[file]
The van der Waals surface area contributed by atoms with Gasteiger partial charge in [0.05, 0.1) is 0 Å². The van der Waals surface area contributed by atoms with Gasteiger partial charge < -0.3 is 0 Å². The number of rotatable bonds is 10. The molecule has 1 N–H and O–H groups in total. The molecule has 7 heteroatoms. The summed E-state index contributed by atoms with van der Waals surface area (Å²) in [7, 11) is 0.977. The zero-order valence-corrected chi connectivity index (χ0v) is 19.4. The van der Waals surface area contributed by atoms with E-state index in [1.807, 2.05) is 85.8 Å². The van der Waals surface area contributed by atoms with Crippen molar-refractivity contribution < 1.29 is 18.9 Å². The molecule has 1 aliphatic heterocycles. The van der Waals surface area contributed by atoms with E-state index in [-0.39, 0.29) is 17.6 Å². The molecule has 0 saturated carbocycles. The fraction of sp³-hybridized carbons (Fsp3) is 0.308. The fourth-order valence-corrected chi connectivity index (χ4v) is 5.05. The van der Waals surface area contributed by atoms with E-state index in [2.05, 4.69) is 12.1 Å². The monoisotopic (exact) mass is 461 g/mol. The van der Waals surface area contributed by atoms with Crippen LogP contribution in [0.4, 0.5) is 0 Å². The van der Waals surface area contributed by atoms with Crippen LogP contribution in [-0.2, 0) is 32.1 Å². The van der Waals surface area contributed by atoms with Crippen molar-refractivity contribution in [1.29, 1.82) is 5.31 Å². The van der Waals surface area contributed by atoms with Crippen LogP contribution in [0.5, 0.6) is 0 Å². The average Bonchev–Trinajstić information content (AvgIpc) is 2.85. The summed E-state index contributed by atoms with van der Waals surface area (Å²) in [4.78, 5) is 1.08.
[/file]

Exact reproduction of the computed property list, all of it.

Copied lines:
The van der Waals surface area contributed by atoms with Gasteiger partial charge in [0.05, 0.1) is 0 Å². The van der Waals surface area contributed by atoms with Gasteiger partial charge < -0.3 is 0 Å². The number of rotatable bonds is 10. The molecule has 1 N–H and O–H groups in total. The molecule has 7 heteroatoms. The summed E-state index contributed by atoms with van der Waals surface area (Å²) in [7, 11) is 0.977. The zero-order valence-corrected chi connectivity index (χ0v) is 19.4. The van der Waals surface area contributed by atoms with E-state index in [1.807, 2.05) is 85.8 Å². The van der Waals surface area contributed by atoms with Crippen molar-refractivity contribution < 1.29 is 18.9 Å². The molecule has 1 aliphatic heterocycles. The van der Waals surface area contributed by atoms with E-state index in [-0.39, 0.29) is 17.6 Å². The molecule has 0 saturated carbocycles. The fraction of sp³-hybridized carbons (Fsp3) is 0.308. The fourth-order valence-corrected chi connectivity index (χ4v) is 5.05. The van der Waals surface area contributed by atoms with E-state index in [2.05, 4.69) is 12.1 Å². The monoisotopic (exact) mass is 461 g/mol. The van der Waals surface area contributed by atoms with Crippen LogP contribution in [0.4, 0.5) is 0 Å². The van der Waals surface area contributed by atoms with Crippen LogP contribution in [-0.2, 0) is 32.1 Å². The van der Waals surface area contributed by atoms with Crippen molar-refractivity contribution in [1.29, 1.82) is 5.31 Å². The van der Waals surface area contributed by atoms with Crippen LogP contribution in [0.5, 0.6) is 0 Å². The average Bonchev–Trinajstić information content (AvgIpc) is 2.85. The summed E-state index contributed by atoms with van der Waals surface area (Å²) in [4.78, 5) is 1.08.